For her research, Flournoy-Buford focused on four schools and their choral programs. She looked at a smaller-market school, focusing on Plainview High School and the program run by Walter Wright, a mid-city school in Lubbock and two large-market school programs in San Antonio. Her criteria for selecting these programs were that the directors must have been in the system for at least three years and the programs must have achieved either a Division I or Division II rating at UIL contest.

While her research was done on Title I schools, she pointed out that Plainview I.S.D. school board has elected not to accept the Title I designation for the high school. She used PHS, however, since it statistically fits within Title I guidelines and every other school in P.I.S.D. is designated a Title I school.

Flournoy-Buford’s consensus is that Title I school programs basically have to start from scratch with students who have very little knowledge and training in the field of music. These schools traditionally perform poorly at the yearly UIL music literacy competition. Flournoy-Buford wanted to focus on four programs that have had success in spite of their limited talent pools from which to draw. Her goal was to identify teaching techniques and methods that connected with students from low socio-economic backgrounds.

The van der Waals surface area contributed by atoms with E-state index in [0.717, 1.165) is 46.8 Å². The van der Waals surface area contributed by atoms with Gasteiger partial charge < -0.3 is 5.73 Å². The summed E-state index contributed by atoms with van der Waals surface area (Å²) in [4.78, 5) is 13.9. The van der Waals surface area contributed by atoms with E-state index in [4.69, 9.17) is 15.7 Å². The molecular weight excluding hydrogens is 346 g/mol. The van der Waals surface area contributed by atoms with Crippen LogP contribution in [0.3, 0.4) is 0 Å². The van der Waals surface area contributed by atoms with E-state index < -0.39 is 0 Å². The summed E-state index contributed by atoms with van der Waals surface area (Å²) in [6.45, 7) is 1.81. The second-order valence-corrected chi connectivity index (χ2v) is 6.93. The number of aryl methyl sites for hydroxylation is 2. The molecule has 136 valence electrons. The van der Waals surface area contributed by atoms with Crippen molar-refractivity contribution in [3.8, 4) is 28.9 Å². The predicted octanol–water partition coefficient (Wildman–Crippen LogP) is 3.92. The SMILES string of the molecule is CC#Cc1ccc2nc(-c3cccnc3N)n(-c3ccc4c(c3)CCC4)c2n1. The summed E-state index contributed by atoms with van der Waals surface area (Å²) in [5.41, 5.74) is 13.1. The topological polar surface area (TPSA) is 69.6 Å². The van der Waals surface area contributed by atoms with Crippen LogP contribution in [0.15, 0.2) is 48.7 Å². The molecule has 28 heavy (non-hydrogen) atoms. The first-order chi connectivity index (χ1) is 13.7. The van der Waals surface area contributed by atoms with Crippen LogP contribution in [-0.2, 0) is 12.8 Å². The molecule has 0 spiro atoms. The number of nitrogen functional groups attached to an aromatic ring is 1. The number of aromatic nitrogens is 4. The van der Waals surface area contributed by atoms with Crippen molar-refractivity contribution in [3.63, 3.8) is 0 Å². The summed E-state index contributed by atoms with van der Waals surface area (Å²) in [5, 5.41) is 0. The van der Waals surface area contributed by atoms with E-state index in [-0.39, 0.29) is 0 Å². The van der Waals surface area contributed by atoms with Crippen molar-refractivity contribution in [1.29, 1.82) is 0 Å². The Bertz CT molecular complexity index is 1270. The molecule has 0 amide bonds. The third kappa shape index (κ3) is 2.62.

“Poverty changes (students’) lives and how we have to teach and educate them,” she said. “To them, choir is not the most important thing. In a Title I setting, you are starting from scratch.”

Flournoy-Buford pointed to problems within the education system as they pertain to the arts. There is so much focus on passing standardized tests that education in the arts is increasingly facing cuts across the board. Students are pulled out of their elective art, music and theatre classes for remediation in other subjects. In Plainview’s school system alone, music education in the elementary schools has been cut back to once a week for 30 minutes. A single teacher is assigned to two schools and some teachers aren’t even certified in music. According to Title I guidelines every school should have a certified music educator and if not, parents should be notified.